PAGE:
Friday, September 21, 2012

Ceci n'est pas un vagin - The "Vagina" Problem

"I say it because it's an invisible word - a word that stirs up anxiety, awkwardness, contempt, and disgust."

- Eve Ensler, in reference to the word "vagina", in her preface to the 1998 edition of The Vagina Monologues

"Because that word is either so taboo or surrounded with negative connotations or draped in shame or medicalised, it's really important to take it back."

- Naomi Wolf, on her choice of title for Vagina, as quoted in the Guardian in 2012

Naomi Wolf is a little late to the party on this one. In 1996, 16 years ago, Eve Ensler decided to write a series of monologues addressing issues of female sexuality, violence against women, reproduction, and all sorts of things connected with women's bodies. In her preface to the 1998 edition of the book, Ensler indicated that she had been ambivalent on the question of what word should be used to encapsulate the physical locus of so much female experience - the "entire area and all its parts" - and acknowledged the fact that she was warping an established term. This is what she said:

"I say it because we haven't come up with a word that's more inclusive, that really describes the entire area and all its parts. 'Pussy' is probably a better word, but it has so much baggage connected with it. And besides, I don't think most of us have a clear idea of what we're talking about when we say 'pussy'. 'Vulva' is a good word; it speaks more specifically, but I don't think most of us are clear what the vulva includes."

Really? Because thanks to you, Ms. Ensler, most of us are no longer clear on what the vagina includes.

Wednesday, September 19, 2012

An Atheist Prayer for Peace

So, Friday is the International Day of Prayer for Peace. This is a thorny issue for me, because as an atheist I don't pray. In fact, I think that prayer is wishful thinking, and without action it is a method of self-placation that doesn't accomplish anything. My gut response is "why wish for peace, when you can work toward it?"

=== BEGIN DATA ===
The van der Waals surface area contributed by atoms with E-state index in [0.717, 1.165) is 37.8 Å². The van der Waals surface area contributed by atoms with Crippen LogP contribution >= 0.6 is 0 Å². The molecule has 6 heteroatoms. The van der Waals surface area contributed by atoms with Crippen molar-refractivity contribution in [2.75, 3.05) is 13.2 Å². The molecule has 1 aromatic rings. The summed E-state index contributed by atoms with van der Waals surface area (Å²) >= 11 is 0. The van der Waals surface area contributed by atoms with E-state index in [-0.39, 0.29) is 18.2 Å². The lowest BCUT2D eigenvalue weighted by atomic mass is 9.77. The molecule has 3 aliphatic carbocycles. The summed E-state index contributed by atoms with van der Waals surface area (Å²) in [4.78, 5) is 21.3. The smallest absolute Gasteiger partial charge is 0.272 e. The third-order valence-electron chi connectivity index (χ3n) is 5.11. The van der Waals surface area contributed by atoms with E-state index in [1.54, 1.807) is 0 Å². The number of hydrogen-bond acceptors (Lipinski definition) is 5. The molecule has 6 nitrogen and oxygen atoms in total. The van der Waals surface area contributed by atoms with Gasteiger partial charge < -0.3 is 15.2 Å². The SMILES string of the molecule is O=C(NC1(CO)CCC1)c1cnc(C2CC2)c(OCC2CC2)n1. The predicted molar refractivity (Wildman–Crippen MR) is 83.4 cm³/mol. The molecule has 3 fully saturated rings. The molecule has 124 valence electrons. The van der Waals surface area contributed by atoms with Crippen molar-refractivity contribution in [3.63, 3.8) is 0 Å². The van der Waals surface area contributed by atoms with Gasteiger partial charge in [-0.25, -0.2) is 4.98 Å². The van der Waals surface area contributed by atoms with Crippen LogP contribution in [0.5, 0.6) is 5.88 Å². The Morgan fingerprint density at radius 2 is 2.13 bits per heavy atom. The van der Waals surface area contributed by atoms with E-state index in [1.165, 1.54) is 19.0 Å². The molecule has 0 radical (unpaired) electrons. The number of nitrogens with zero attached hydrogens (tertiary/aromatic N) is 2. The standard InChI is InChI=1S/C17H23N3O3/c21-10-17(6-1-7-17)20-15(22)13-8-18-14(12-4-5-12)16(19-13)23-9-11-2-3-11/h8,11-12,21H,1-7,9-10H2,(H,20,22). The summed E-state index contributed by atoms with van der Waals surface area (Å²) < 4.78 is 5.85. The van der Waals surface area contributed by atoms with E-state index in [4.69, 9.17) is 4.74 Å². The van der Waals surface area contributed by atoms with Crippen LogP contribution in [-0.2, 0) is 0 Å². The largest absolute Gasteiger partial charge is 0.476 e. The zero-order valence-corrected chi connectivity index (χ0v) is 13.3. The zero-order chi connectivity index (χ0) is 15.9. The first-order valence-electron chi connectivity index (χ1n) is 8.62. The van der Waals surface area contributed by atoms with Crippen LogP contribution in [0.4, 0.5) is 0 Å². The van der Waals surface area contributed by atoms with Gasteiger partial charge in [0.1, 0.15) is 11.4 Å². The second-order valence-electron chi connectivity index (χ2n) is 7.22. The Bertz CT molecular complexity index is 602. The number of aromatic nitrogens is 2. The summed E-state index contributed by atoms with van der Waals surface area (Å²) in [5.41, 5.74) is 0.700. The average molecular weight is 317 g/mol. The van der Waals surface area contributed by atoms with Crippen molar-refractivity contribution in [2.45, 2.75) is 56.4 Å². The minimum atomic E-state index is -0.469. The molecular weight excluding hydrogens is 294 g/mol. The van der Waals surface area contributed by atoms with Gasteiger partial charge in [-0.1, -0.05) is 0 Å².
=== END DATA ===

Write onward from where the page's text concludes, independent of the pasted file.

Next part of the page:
But then I think that not only is peace a worthy, lofty goal, and one that we should certainly turn our minds and hearts and hands toward, but part of seeking peace is opening myself up to the idea that prayer is sacred and meaningful and powerful to millions of people, and I need to respect that. And I want, as an atheist, to be a part of a movement and a moment that strives for peace. So I've been thinking about how I can do that. Here's what I've come up with:

1) Practice peace. There are so many variations on the "think globally, act locally", "peace begins at home" theme, and at their heart they are about practicing what we preach. They are about putting our lofty, abstract goals into concrete action. They are about making little, real differences on a day-to-day basis that have real impact on individuals' lives and consequently on the world more broadly. Be kind. Be compassionate. Be patient. Be generous. Be peaceful. Listen to and respect others.

2) Put your resources where your prayer is. War and violence are often rooted in ideology. But they are also often rooted in want and inequality. I contribute monthly to Care Canada, and for the International Day of Prayer for Peace I am donating to Project Ploughshares, an initiative of the Canadian Council of Churches, that works against armed conflict and for peace. Given that I don't believe in a deity, I'm at a loss to ask a deity to work toward peace. But I can certainly support - philosophically and financially - a real live organization that works toward peace.

3) Pray in another way. The word "pray" comes from the Latin precari, and it can also meant "entreat", "beg", "request", "plead", "ask earnestly". I understand that kind of prayer for peace. I entreat the reader to work for peace, in whatever way you can. I ask you, earnestly, to give some of your time or money toward making the world a more peaceful place. I beg you, when confronted with a choice between peaceful conduct and the escalation of conflict, to choose peace, and to let that little act of peace resonate and ripple outward into the world.